Wednesday, May 14, 2008

tiger cake: a shout out to my alma mater

The University of Missouri's College of Agriculture, Food, and Natural Resources (CAFNR) has a new alumni page on their website. This is relevant to Kenzie's Kitchen for two reasons - first, because I'm a CAFNR grad . . and well, I'm the author of this blog; and second, because the new page has links to alumni blogs, including mine! How cool is that? Of course, a tiger cake is only appropriate to celebrate the new alumni page.

Tiger Cake
From Alice Medrich's Bittersweet

1/2 cup natural cocoa powder (not Dutch-process)
1/2 cup sugar
1/3 cup water
3 cups all-purpose flour
2 teaspoons baking powder
1/4 teaspoon salt
2 cups sugar
1 cup flavorful extra virgin olive oil
1 teaspoon pure vanilla extract
1/2 teaspoon finely ground white pepper
5 cold large eggs
1 cup cold milk

Position a rack in the lower third of the oven and preheat the oven to 350 degrees F. Grease and flour a 10 to 12-cup Bundt pan (or used two 6-cup loaf pans, lined with parchment).

In a small bowl, whisk the cocoa, sugar, and water together until well blended. Set aside.

Mix the flour, baking powder, and salt thoroughly and sift together onto a piece of wax paper. Set aside.

In a large bowl (with the whisk attachment if you have it), beat the sugar, oil, vanilla, and pepper until well blended. Add the eggs one at a time, beating well after each addition. Continue to beat until the mixture is thick and pale, 3 to 5 minutes. Stop the mixer and add one-third of the flour mixture. Beat on low speed just until blended. Stop the mixer and add half of the milk. Beat just until it is blended. Repeat with another third of the flour, the remaining milk, and then the remaining flour.

Pour 3 cups of the batter into another bowl and stir in the cocoa mixture. Pour one-third of the plain batter into the prepared tube pan (or divide it between the loaves) and top with one-third of the chocolate batter. Repeat with the remaining batters. Don't worry about marbling the batters-that happens beautifully during the baking.

Bake until a cake tester comes out clean, about 1 hour and 10 minutes for either the tube pan or loaf pans. Cool the cake in the pan(s) on a rack for about 15 minutes. Slide a skewer around the tube pan or slide a thin knife around the sides of the loaf pans to release the cake(s). Invert the pan(s) and invert again, setting the cake right side up on a rack to cool completely.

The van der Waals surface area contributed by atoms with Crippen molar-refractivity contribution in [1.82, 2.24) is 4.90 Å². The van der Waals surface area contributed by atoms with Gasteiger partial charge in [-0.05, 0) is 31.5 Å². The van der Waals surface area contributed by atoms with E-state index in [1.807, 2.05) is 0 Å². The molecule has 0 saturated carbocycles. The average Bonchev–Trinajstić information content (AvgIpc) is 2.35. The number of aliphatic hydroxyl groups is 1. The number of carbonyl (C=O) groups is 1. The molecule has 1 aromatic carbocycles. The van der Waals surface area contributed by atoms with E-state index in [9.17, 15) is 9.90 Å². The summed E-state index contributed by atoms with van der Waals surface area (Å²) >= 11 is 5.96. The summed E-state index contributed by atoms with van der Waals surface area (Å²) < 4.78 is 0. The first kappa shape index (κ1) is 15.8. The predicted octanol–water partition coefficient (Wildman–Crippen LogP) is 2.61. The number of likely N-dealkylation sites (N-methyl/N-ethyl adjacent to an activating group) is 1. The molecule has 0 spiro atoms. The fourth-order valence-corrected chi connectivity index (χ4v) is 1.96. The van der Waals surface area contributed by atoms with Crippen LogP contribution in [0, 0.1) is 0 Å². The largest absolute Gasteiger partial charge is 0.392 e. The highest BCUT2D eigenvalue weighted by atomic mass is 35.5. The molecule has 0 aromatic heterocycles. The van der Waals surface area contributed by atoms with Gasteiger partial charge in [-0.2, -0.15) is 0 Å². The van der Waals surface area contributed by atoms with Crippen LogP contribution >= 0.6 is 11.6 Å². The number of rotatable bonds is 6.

Chocolate Note: Natural cocoa powder is a must here. Dutch-process adds an unpleasant taste because it reacts with the leavening and the olive oil in the cake.
(Recipe from Bittersweet by Alice Medrich)

Fun facts:
1. Did you know that alma mater is Latin for "nourishing mother?" Hmm . . . Mizzou as a nourishing mother???

2. In modern language, alma mater is a term of academia, used in place of the college or university one graduates from. It is from the motto "Alma Mater Studiorum," from the oldest continually-operating, degree-granting university in Europe - the University of Bologna, in Italy. (How did we survive without Wikipedia?)

3. Dutch-process cocoa is alkalized, creating a milder flavor, but also destroying the flavonols (good-for-you antioxidants) in the process. Dutch-process cocoa is good for hot chocolate, but natural cocoa powder is typically better for baking because it retains more chocolate flavor and does not react with other ingredients.

4. I worked for the Mizzou Athletic Department while I was in college . . in the skyboxes at Faurot Field. This is where I learned to "plate" desserts using chocolate, caramel, and raspberry syrup . . . a skill I haven't used since. Bonus fun fact: Mr. Meat and Potatoes played football at Mizzou until he tore a ligament in his knee - ouch!

Go Tigers!

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